The Human Rights Campaign is signing on to support Stacey Abrams’s voter protection initiative, saying LGBTQ people are part of marginalized communities that are disproportionately affected by strict voting laws.

Alphonso David, president of the HRC, said the organization would make a “six figure” contribution, as well as committing staff and other resources to Fair Fight 2020, launched in August to combat what Democratic and liberal groups say are voter suppression efforts on the part of Republican elections officials in 20 battleground states.

“I feel very strongly that the Human Rights Campaign needs to do something meaningful in this space,” David said in an interview. “Voter suppression has primarily targeted voters of color, who also happen to include LGBTQ Americans, who far too often face disproportionate barriers in accessing their right to vote.”

The partnership will be announced at the HRC’s annual national dinner Saturday night in Washington via a video featuring Abrams and David.

Abrams has focused on challenging restrictive voting laws and policies since narrowly losing a bid for governor of Georgia last year. She cited widespread irregularities in that election, including laws that suspended tens of thousands of voter registration applications, purges that kicked more than 1 million voters off the rolls, the closing of polling places and lack of uniformity for counting absentee and provisional ballots. Abrams and others decried the decision by Republican Brian Kemp to continue in his role as secretary of state, Georgia’s chief elections officer, while also running for governor. He won the seat by fewer than 55,000 votes.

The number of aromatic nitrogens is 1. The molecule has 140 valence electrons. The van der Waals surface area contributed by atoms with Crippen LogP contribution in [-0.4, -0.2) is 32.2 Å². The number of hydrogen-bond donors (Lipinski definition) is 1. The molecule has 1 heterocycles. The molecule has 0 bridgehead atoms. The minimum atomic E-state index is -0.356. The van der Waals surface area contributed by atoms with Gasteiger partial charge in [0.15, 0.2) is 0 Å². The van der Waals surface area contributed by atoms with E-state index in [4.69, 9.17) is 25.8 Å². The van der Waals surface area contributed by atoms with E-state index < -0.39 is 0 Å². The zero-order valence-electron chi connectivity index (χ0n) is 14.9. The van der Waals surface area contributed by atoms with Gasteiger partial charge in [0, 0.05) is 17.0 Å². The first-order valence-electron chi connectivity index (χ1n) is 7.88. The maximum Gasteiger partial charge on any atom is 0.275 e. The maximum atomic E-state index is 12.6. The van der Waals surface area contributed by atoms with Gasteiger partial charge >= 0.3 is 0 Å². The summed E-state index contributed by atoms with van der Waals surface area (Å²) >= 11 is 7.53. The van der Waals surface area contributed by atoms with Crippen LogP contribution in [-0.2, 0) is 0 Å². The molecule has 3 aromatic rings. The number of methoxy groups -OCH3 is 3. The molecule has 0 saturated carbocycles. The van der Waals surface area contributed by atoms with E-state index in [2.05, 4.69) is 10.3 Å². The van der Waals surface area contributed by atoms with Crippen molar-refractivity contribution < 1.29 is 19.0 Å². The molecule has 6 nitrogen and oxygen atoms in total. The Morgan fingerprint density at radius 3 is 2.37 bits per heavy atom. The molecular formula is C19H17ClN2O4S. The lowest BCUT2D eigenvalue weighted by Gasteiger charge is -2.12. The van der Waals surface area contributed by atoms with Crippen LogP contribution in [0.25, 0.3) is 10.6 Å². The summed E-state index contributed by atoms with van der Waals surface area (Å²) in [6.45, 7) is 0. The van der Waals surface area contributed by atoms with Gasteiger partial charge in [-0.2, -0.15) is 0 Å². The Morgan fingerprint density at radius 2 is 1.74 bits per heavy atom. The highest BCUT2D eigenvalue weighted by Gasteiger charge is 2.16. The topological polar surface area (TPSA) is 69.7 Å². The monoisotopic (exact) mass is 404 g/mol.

After ending her campaign, Abrams formed Fair Fight, which filed a federal lawsuit asking that Georgia officials be forced to make improvements in its election system.

Fair Fight 2020, which Abrams and her aides said would cost about $5 million, is offering state Democratic parties and liberal activists money and technical assistance to set up programs to identify and address potential barriers to voting, especially those affecting low-income, minority and young people.

Transgender voters also could run into difficulties over strict voter ID laws, David said, especially in states that insist that a person’s official documents conform to the gender assigned to them at birth.

“A transgender woman may be turned away from voting because she has not been able to get her name changed legally in state where she lives,” he said. “These types of challenges are further compounded for LGBTQ people of color.”

Part of the HRC’s work with Fair Fight will be doing research to “understand how the right to vote is being suppressed for LGBTQ communities,” he said.

David said HRC approached Fair Fight with help because he admires Abrams — the group backed her gubernatorial bid — and because of her work on voting rights.

“I am so proud to be building a partnership with the Human Rights Campaign — because this fight is all of our fight,” Abrams said in a statement. “We must make sure that LGBTQ voters and all voters across the country are able to register, to vote, and to have their vote counted — no matter who they are, what they look like or whom they love.”

David said the HRC has long been involved in voter registration efforts, including having signed up 30,000 new voters for last year’s midterm elections.

“We’ve been working to turn out the vote, but that’s not enough,” David said. “We have to protect the votes when [people] show up and make sure their votes are counted after they vote.”